Monday, 31 August 2015

Winter is Coming

by Addy Farmer

About two minutes ago, the Summer Holidays stretched out like this ...

not a computer in sight
There were delicious plans afoot: After a suitable number of days lolling in bed followed by jumping about in the garden, me and my family would go on holiday, read masses, get into all sorts of scrapes, rescue anything that stood in the way and actually climb a mountain. Not only that but I would have loads and loads of time to WRITE.

Moominpapa could write whenever he wanted to
Inevitably, it didn't turn out like that. I will not bore you, dear reader, with the list of what got in the way of my perfectly reasonable expectations but it was mostly to do with not living in the 1950s. I did write, in snatches, but it was mostly editing and revising. It's good to have the quiet head-space for that full-on flowing and original story writing.

Never mind because in the end reading is the stuff of writing.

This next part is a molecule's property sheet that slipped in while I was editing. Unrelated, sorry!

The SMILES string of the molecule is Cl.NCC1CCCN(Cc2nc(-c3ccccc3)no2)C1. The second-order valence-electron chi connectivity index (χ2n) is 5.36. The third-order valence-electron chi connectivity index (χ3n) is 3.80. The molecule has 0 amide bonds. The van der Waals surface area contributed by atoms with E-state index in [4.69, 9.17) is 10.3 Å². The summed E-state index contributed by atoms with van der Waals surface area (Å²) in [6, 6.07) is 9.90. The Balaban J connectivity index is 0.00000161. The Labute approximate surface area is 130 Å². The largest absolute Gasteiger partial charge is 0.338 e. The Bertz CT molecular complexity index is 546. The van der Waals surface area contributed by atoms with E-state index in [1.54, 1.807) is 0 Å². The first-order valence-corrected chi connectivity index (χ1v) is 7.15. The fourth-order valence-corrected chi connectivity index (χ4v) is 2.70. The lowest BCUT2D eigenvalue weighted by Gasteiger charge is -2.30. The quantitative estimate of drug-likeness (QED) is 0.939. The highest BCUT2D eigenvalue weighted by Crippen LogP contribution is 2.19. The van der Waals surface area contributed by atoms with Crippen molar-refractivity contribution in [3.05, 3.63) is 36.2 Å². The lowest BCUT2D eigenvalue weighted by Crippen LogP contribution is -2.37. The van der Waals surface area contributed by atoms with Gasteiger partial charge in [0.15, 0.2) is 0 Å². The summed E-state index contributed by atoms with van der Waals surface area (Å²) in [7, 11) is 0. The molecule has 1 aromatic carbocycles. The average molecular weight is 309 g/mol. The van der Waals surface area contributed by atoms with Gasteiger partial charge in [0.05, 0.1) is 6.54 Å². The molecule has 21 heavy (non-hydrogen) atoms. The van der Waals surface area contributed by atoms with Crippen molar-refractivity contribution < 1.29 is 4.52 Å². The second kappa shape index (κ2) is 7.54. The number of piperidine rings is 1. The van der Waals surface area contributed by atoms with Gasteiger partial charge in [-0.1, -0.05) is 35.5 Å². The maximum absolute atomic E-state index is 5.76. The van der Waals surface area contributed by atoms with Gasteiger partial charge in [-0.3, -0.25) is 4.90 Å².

Monday, 24 August 2015

What We Authors Can Learn from Jackie Chan

By Candy Gourlay

One lazy evening, while googling Jackie Chan fight scenes (as one does), I found myself watching this video by Tony Zhou (of the Every Frame a Painting YouTube channel):



In his video, Tony points out that Hong Kong director and action hero Jackie Chan blends comedy and action in a way that Western directors do not. The film lists ways by which Jackie Chan manages to create action with a comic twist.

As I listened to Tony's pointers and watched Jackie Chan twirling gracefully through fight scene after fight scene, I found myself having little epiphanies - not about action comedy, but about writing.

Monday, 17 August 2015

Notes from the Critique Group

By Maureen Lynas

When Candy said - Would you like to start blogging on the slushpile again? - I said yes immediately. Then spent two months thinking – what about?

The size of my slushpile? Done. It’s even bigger than when I first blogged about it. It wobbles now. Sometimes it sways. It may topple.

The seven steps to pacing and plotting? Done. But I could talk about the steps for ever. So that theme was a possible.

The five bricks of story? Done.  I think I'm up to seven now.

Show not tell? Done, said Maureen as she exhibited frustration, annoyance and desperation through her body language.

To procrastinate I read Jennie Nash's excellent post on writing groups (on Jane Friedman’s blog) because our SCBWI BI York group was about to meet.

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